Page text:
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Ruling boosts ex-SEAL trainee's chances of release from jail


Imprisoned ex-Navy SEAL trainee Dustin Turner got a major boost in his bid for freedom today when a judge ruled that his onetime SEAL "swim buddy," Billy Joe Brown, was credible in his confession to an infamous 1995 Oceanfront murder.

Circuit Judge Frederick Lowe's findings will be a key consideration when the Virginia Court of Appeals rules on Turner's petition for release. Turner filed the petition after Brown said in a sworn statement that he alone was responsible for the choking death of Georgia college student Jennifer Evans outside a beach nightspot.

If the appeals court rules in his favor, Turner would be the first Virginia prisoner released under a 2004 law allowing consideration of new nonbiological evidence of innocence after sentencing.

Both sides in the case said Lowe's ruling makes it likely that Turner will be freed.

"The court today has given justice a chance to prevail," said David Hargett, Turner's lawyer. "We still have one hurdle to overcome, but this ruling today provided us a gateway to make our case to the court of appeals that Dusty is innocent. We're confident the court will agree."

Commonwealth's Attorney Harvey Bryant said he was disappointed in the ruling but sees it as a turning point in the case: "I don't see that there are a lot of options now. It would appear that the conviction is going to be vacated."

Turner and Brown were convicted and sentenced to long prison terms in two highly publicized jury trials in 1996 after prosecutors acknowledged that they couldn't prove which man killed Evans.

At the time, each blamed the other. Brown changed his story in 2002, saying he had become a Christian and couldn't let an innocent man continue to pay for the crime.

Brown reiterated his confession on the witness stand at a hearing before Lowe last month.

Turner has claimed innocence since the murder, acknowledging only that he is guilty of being an accessory after the fact a misdemeanor punishable by no more than a year in jail because he helped Brown dispose of the body and cover up the crime.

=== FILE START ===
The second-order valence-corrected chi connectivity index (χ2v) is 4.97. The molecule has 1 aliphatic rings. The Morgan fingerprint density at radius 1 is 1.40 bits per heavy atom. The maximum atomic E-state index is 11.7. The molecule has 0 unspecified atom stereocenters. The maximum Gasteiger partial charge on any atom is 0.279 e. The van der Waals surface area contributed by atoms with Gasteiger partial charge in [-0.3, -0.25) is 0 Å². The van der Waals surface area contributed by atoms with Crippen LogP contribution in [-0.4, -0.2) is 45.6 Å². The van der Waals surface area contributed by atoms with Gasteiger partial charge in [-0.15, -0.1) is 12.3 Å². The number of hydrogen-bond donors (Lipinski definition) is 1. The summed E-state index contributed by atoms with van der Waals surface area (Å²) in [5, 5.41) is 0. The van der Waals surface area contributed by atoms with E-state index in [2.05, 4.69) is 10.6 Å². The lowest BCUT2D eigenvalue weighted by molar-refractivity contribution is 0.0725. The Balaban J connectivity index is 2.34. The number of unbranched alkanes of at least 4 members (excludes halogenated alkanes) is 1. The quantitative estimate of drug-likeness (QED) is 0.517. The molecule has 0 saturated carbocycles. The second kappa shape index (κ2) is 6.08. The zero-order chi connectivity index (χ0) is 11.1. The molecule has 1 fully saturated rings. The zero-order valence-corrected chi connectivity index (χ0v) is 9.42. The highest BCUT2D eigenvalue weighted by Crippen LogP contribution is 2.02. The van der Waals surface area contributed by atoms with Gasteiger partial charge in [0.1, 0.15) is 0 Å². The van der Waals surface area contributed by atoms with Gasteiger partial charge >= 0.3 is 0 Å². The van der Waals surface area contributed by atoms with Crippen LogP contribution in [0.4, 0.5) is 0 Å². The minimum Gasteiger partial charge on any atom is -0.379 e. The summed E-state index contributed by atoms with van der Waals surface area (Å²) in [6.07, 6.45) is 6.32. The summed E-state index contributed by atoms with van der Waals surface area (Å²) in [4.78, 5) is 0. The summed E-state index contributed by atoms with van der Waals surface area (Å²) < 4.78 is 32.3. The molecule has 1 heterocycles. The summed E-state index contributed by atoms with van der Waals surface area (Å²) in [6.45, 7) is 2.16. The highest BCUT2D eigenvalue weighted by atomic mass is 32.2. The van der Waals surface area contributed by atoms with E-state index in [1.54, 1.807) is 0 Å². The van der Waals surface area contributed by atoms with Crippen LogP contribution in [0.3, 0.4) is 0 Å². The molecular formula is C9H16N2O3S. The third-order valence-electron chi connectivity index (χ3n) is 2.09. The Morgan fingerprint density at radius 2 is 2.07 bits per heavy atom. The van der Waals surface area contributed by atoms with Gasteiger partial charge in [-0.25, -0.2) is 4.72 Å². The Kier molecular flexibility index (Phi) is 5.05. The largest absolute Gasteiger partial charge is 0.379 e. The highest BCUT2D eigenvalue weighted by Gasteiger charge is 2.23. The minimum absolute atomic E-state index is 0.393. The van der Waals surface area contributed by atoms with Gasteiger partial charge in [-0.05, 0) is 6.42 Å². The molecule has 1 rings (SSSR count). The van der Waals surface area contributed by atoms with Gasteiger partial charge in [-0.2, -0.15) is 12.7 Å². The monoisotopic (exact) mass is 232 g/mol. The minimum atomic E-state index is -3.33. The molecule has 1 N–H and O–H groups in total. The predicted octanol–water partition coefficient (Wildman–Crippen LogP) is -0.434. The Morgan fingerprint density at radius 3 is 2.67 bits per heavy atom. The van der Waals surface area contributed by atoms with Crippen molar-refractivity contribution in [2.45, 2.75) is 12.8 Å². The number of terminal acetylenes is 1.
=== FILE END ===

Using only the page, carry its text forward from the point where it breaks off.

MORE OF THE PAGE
In announcing his ruling, Lowe said assessing a witness' credibility is "probably the most difficult task any finder of fact must struggle with." He said he had carefully reviewed the evidence in the case and found that, while largely circumstantial, it was consistent with Brown's current version of events.

For Turner's family, today's ruling was a milestone in a 13-year campaign to win his freedom. They have depleted their retirement funds, double-mortgaged their home and borrowed money from family and friends to pay legal bills, which have topped $200,000.

"This is the first time we've ever had anything go our way," Larry Summitt, Turner's stepfather, said after the ruling.

Linda Summitt, Turner's mother, was instrumental in bringing Brown's confession to light. When she learned in 2002 that he had found religion and was ready to confess, she hired a lawyer to take his statement. She also secured corroborating statements from two former cellmates to whom Brown had confessed over the years.

But she soon learned that wasn't enough to open the prison doors. Virginia courts were still governed by a rule that prohibited introduction of new evidence in a criminal case beyond a 21-day window after sentencing the toughest such rule in the nation.

So Summitt joined lobbying efforts aimed at getting the rule eased. She spent days on the Oceanfront passing out pamphlets and getting signatures on petitions. She established a Web site with an online petition. Those efforts bore fruit with passage of the new law in 2004.

"We've never given up hope," she said Wednesday.

Delores Evans, the victim's mother, said even if Brown is telling the truth now, she is still not persuaded that the slaying occurred so quickly that Turner was powerless to prevent it.

"There are too many questions still in my mind," she said, adding that she and her husband, Al, "still think that the original trials had it right that both men were equally guilty under the law."

Bill Sizemore, (757) 446-2276,